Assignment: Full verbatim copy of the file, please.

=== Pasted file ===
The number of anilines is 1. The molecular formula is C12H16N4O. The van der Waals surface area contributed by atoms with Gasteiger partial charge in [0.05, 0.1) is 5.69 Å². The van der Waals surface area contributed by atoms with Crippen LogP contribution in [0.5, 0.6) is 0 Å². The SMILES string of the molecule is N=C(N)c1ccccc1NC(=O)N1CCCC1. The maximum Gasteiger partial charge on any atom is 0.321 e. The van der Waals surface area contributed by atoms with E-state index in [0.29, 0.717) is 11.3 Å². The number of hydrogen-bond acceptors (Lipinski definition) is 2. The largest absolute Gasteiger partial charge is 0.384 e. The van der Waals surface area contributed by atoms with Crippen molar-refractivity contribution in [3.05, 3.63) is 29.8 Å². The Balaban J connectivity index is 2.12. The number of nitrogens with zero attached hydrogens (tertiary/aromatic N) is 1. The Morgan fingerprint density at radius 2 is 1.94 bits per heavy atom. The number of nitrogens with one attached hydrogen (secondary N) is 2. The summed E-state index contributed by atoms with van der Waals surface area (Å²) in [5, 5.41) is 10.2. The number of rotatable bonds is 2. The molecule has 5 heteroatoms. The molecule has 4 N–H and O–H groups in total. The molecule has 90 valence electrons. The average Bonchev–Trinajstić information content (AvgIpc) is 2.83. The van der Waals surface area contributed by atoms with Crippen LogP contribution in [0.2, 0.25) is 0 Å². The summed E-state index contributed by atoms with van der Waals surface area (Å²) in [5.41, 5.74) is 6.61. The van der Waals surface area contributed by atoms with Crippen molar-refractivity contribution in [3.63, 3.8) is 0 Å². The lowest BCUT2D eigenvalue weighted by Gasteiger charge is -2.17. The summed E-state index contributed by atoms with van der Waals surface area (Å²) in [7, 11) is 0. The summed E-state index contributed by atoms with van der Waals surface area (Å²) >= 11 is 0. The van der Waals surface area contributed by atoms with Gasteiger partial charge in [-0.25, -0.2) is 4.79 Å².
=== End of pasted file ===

The number of anilines is 1. The molecular formula is C12H16N4O. The van der Waals surface area contributed by atoms with Gasteiger partial charge in [0.05, 0.1) is 5.69 Å². The van der Waals surface area contributed by atoms with Crippen LogP contribution in [0.5, 0.6) is 0 Å². The SMILES string of the molecule is N=C(N)c1ccccc1NC(=O)N1CCCC1. The maximum Gasteiger partial charge on any atom is 0.321 e. The van der Waals surface area contributed by atoms with E-state index in [0.29, 0.717) is 11.3 Å². The number of hydrogen-bond acceptors (Lipinski definition) is 2. The largest absolute Gasteiger partial charge is 0.384 e. The van der Waals surface area contributed by atoms with Crippen molar-refractivity contribution in [3.05, 3.63) is 29.8 Å². The Balaban J connectivity index is 2.12. The number of nitrogens with zero attached hydrogens (tertiary/aromatic N) is 1. The Morgan fingerprint density at radius 2 is 1.94 bits per heavy atom. The number of nitrogens with one attached hydrogen (secondary N) is 2. The summed E-state index contributed by atoms with van der Waals surface area (Å²) in [5, 5.41) is 10.2. The number of rotatable bonds is 2. The molecule has 5 heteroatoms. The molecule has 4 N–H and O–H groups in total. The molecule has 90 valence electrons. The average Bonchev–Trinajstić information content (AvgIpc) is 2.83. The van der Waals surface area contributed by atoms with Crippen LogP contribution in [0.2, 0.25) is 0 Å². The summed E-state index contributed by atoms with van der Waals surface area (Å²) in [5.41, 5.74) is 6.61. The van der Waals surface area contributed by atoms with Crippen molar-refractivity contribution in [3.63, 3.8) is 0 Å². The lowest BCUT2D eigenvalue weighted by Gasteiger charge is -2.17. The summed E-state index contributed by atoms with van der Waals surface area (Å²) in [7, 11) is 0. The summed E-state index contributed by atoms with van der Waals surface area (Å²) >= 11 is 0. The van der Waals surface area contributed by atoms with Gasteiger partial charge in [-0.25, -0.2) is 4.79 Å².